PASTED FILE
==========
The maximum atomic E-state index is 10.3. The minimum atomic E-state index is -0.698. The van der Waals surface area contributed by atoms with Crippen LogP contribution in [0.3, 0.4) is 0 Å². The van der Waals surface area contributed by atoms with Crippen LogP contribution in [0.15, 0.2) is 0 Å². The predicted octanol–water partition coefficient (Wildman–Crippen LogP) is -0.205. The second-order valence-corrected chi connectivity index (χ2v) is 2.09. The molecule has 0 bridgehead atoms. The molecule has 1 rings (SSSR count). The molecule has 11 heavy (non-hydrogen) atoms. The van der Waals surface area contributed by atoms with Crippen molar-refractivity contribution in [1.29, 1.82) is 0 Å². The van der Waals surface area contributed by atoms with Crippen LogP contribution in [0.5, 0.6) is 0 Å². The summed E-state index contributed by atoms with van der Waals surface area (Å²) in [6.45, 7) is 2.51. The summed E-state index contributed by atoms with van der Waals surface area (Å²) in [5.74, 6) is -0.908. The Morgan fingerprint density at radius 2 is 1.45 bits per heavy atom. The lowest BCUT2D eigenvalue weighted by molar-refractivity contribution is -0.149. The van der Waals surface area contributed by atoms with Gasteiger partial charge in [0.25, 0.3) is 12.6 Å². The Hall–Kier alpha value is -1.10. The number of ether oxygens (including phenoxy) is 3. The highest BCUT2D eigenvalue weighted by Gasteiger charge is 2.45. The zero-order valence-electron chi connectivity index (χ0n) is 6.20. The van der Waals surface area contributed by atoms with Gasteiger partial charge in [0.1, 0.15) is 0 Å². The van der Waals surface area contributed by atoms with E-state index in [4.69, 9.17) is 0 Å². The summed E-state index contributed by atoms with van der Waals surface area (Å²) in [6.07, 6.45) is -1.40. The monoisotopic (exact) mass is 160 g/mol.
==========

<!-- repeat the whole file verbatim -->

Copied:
The maximum atomic E-state index is 10.3. The minimum atomic E-state index is -0.698. The van der Waals surface area contributed by atoms with Crippen LogP contribution in [0.3, 0.4) is 0 Å². The van der Waals surface area contributed by atoms with Crippen LogP contribution in [0.15, 0.2) is 0 Å². The predicted octanol–water partition coefficient (Wildman–Crippen LogP) is -0.205. The second-order valence-corrected chi connectivity index (χ2v) is 2.09. The molecule has 0 bridgehead atoms. The molecule has 1 rings (SSSR count). The molecule has 11 heavy (non-hydrogen) atoms. The van der Waals surface area contributed by atoms with Crippen molar-refractivity contribution in [1.29, 1.82) is 0 Å². The van der Waals surface area contributed by atoms with Crippen LogP contribution in [0.5, 0.6) is 0 Å². The summed E-state index contributed by atoms with van der Waals surface area (Å²) in [6.45, 7) is 2.51. The summed E-state index contributed by atoms with van der Waals surface area (Å²) in [5.74, 6) is -0.908. The Morgan fingerprint density at radius 2 is 1.45 bits per heavy atom. The lowest BCUT2D eigenvalue weighted by molar-refractivity contribution is -0.149. The van der Waals surface area contributed by atoms with Gasteiger partial charge in [0.25, 0.3) is 12.6 Å². The Hall–Kier alpha value is -1.10. The number of ether oxygens (including phenoxy) is 3. The highest BCUT2D eigenvalue weighted by Gasteiger charge is 2.45. The zero-order valence-electron chi connectivity index (χ0n) is 6.20. The van der Waals surface area contributed by atoms with Gasteiger partial charge in [0.1, 0.15) is 0 Å². The van der Waals surface area contributed by atoms with E-state index in [4.69, 9.17) is 0 Å². The summed E-state index contributed by atoms with van der Waals surface area (Å²) in [6.07, 6.45) is -1.40. The monoisotopic (exact) mass is 160 g/mol.